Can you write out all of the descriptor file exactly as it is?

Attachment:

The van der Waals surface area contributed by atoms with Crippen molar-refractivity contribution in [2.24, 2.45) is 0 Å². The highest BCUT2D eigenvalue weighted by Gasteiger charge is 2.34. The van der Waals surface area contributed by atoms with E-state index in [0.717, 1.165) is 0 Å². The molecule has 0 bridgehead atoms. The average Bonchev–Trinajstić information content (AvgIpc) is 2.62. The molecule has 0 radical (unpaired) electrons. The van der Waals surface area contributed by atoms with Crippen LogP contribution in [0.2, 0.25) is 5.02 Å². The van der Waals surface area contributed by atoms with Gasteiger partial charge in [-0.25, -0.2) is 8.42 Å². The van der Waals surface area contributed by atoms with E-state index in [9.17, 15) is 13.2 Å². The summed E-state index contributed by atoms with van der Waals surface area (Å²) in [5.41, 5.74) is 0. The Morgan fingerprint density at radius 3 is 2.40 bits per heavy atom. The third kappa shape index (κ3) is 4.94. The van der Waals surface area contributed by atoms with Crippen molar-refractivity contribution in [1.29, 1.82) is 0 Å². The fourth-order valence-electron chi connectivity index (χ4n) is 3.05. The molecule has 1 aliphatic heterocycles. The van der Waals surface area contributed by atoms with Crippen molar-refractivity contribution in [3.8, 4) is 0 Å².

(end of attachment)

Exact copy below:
The van der Waals surface area contributed by atoms with Crippen molar-refractivity contribution in [2.24, 2.45) is 0 Å². The highest BCUT2D eigenvalue weighted by Gasteiger charge is 2.34. The van der Waals surface area contributed by atoms with E-state index in [0.717, 1.165) is 0 Å². The molecule has 0 bridgehead atoms. The average Bonchev–Trinajstić information content (AvgIpc) is 2.62. The molecule has 0 radical (unpaired) electrons. The van der Waals surface area contributed by atoms with Crippen LogP contribution in [0.2, 0.25) is 5.02 Å². The van der Waals surface area contributed by atoms with Gasteiger partial charge in [-0.25, -0.2) is 8.42 Å². The van der Waals surface area contributed by atoms with E-state index in [9.17, 15) is 13.2 Å². The summed E-state index contributed by atoms with van der Waals surface area (Å²) in [5.41, 5.74) is 0. The Morgan fingerprint density at radius 3 is 2.40 bits per heavy atom. The third kappa shape index (κ3) is 4.94. The van der Waals surface area contributed by atoms with Crippen molar-refractivity contribution in [1.29, 1.82) is 0 Å². The fourth-order valence-electron chi connectivity index (χ4n) is 3.05. The molecule has 1 aliphatic heterocycles. The van der Waals surface area contributed by atoms with Crippen molar-refractivity contribution in [3.8, 4) is 0 Å².